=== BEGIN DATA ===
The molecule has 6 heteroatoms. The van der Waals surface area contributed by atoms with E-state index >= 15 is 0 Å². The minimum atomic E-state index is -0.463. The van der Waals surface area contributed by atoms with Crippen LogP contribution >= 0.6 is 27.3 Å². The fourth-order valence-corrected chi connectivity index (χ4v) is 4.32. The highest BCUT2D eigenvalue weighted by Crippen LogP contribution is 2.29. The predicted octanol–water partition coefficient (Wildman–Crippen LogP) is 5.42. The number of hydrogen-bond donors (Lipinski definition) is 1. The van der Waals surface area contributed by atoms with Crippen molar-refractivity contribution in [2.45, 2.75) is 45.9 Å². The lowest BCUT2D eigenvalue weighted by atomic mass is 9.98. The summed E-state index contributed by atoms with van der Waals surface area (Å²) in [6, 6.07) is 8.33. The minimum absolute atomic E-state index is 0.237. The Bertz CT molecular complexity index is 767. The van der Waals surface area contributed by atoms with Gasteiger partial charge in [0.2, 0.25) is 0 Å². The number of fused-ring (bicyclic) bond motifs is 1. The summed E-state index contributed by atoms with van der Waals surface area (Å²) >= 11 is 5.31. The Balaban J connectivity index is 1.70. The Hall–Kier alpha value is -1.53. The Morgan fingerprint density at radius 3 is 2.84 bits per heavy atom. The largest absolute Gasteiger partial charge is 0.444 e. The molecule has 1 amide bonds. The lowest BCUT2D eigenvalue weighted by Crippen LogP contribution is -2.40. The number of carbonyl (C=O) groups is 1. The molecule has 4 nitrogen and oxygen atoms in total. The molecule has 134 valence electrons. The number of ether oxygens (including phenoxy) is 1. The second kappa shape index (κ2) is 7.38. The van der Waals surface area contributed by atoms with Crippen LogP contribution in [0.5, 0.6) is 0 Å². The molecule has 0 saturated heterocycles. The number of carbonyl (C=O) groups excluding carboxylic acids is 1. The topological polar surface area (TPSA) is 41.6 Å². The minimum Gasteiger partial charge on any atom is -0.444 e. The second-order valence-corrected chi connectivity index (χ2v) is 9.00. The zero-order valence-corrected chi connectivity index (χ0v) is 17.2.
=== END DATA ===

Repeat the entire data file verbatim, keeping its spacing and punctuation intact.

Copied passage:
The molecule has 6 heteroatoms. The van der Waals surface area contributed by atoms with E-state index >= 15 is 0 Å². The minimum atomic E-state index is -0.463. The van der Waals surface area contributed by atoms with Crippen LogP contribution >= 0.6 is 27.3 Å². The fourth-order valence-corrected chi connectivity index (χ4v) is 4.32. The highest BCUT2D eigenvalue weighted by Crippen LogP contribution is 2.29. The predicted octanol–water partition coefficient (Wildman–Crippen LogP) is 5.42. The number of hydrogen-bond donors (Lipinski definition) is 1. The van der Waals surface area contributed by atoms with Crippen molar-refractivity contribution in [2.45, 2.75) is 45.9 Å². The lowest BCUT2D eigenvalue weighted by atomic mass is 9.98. The summed E-state index contributed by atoms with van der Waals surface area (Å²) in [6, 6.07) is 8.33. The minimum absolute atomic E-state index is 0.237. The Bertz CT molecular complexity index is 767. The van der Waals surface area contributed by atoms with Gasteiger partial charge in [0.2, 0.25) is 0 Å². The number of fused-ring (bicyclic) bond motifs is 1. The summed E-state index contributed by atoms with van der Waals surface area (Å²) >= 11 is 5.31. The Balaban J connectivity index is 1.70. The Hall–Kier alpha value is -1.53. The Morgan fingerprint density at radius 3 is 2.84 bits per heavy atom. The largest absolute Gasteiger partial charge is 0.444 e. The molecule has 1 amide bonds. The lowest BCUT2D eigenvalue weighted by Crippen LogP contribution is -2.40. The number of carbonyl (C=O) groups is 1. The molecule has 4 nitrogen and oxygen atoms in total. The molecule has 134 valence electrons. The number of ether oxygens (including phenoxy) is 1. The second kappa shape index (κ2) is 7.38. The van der Waals surface area contributed by atoms with Crippen LogP contribution in [0.5, 0.6) is 0 Å². The molecule has 0 saturated heterocycles. The number of carbonyl (C=O) groups excluding carboxylic acids is 1. The topological polar surface area (TPSA) is 41.6 Å². The minimum Gasteiger partial charge on any atom is -0.444 e. The second-order valence-corrected chi connectivity index (χ2v) is 9.00. The zero-order valence-corrected chi connectivity index (χ0v) is 17.2.